Can the King appoint an ‘Interim’ Prime Minister?

In short, No. Why?

[1].  There is no such thing in the Federal Constitution

The only provisions in the Federal Constitution that deal with the ‘appointment’ of a ‘Prime Minister’ occurs in Articles 40(2) and 43.

All the powers of appointment of a prime minister are to be found there.

[2].  The incumbent Prime Minister’s position has been in jeopardy for a while now…

Ever since Muhyiddin Yassin took over as Prime Minister on 1 March 2020, as a result of the Sheraton Hotel move on 28 February, there  have been a constant flux in the number of MPs who had supported – then deserted – and then re-joined, him.

In the last fortnight, despite furious negotiations, his position as Prime Minister has become almost untenable.

If so, and he is forced to resign, can the King appoint an ‘Interim prime minister’?

[3].  How does the constitutional appointment mechanism work?

This is how the constitutional process works:

(a).      there must be an election, through which all members of the House of Representatives, the Dewan Rakyat, are elected.

(b).      only an MP of the House of Representatives, or the Dewan Rakyat, is qualifies as a potential candidate for prime ministership. Only he or she is entitled to participate in the ‘selection’ process.  A member of the Senate does not qualify to be a PM-candidate; but the latter may qualify to be a Cabinet-candidate.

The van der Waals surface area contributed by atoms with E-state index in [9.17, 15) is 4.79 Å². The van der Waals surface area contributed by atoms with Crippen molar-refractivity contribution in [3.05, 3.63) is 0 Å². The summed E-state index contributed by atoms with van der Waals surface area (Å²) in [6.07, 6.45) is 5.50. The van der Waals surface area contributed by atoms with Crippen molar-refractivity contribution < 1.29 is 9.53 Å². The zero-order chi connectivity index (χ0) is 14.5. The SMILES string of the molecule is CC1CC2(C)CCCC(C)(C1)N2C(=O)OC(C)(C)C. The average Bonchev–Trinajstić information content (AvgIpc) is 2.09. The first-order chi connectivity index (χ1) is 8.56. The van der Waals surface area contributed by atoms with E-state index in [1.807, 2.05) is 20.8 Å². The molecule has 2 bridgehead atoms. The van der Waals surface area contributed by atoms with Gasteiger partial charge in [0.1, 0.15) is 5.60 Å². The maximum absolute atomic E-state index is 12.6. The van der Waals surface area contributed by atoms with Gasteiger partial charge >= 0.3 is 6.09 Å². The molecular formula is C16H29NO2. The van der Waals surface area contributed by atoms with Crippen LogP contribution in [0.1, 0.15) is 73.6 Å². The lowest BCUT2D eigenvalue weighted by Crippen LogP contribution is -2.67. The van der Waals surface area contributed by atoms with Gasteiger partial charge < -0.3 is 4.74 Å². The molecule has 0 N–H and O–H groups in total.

(c).      the PM-Candidate has to show some proof to the King that at least 112 or more MPs support him. This is because the Federal Constitution requires ‘a majority of the MPs’ to support the candidate: [under Article 43(2)].

(d).      the candidate then seeks the King’s audience.

Think on this: what if the King refuses an audience? Mahathir complains that that happened to him on the early days of March, 2020.

Well, under the law, the King cannot refuse an audience to a candidate who passes the Constitutional test in Article 43(2).

[However, as far as the Mahathir complaint went, the alternative hypothesis was that his grievance had nothing to do with the monarch. On February 28th, 2020, Mahathir had resigned. The Cabinet suffered its demise when PM Mahathir left the field unattended.  It would be rather odd for him to say that he wished to be considered as a candidate only days later. but we digress.]

(e).      the King, having satisfied himself that the candidate is ‘likely to command the confidence of the majority’ of the MPs in the Dewan Rakyat, must appoint him or her as the Prime Minister.

So, in conclusion, first, there is an ‘election’, resulting in a candidate’s ‘selection’, and ending in the  PM’s ‘appointment’.

[4].    Once appointed, the PM’s office cannot end, unless certain events occur:

A prime minister’s office ceases if he dies, is  incapacitated, or loses majority support in the Dewan Rakyat, or if his maximum duration of five years has passed, or if an election is called and another candidate is appointed.

[5] The Constitution does not recognise any ‘Interim Prime Minister’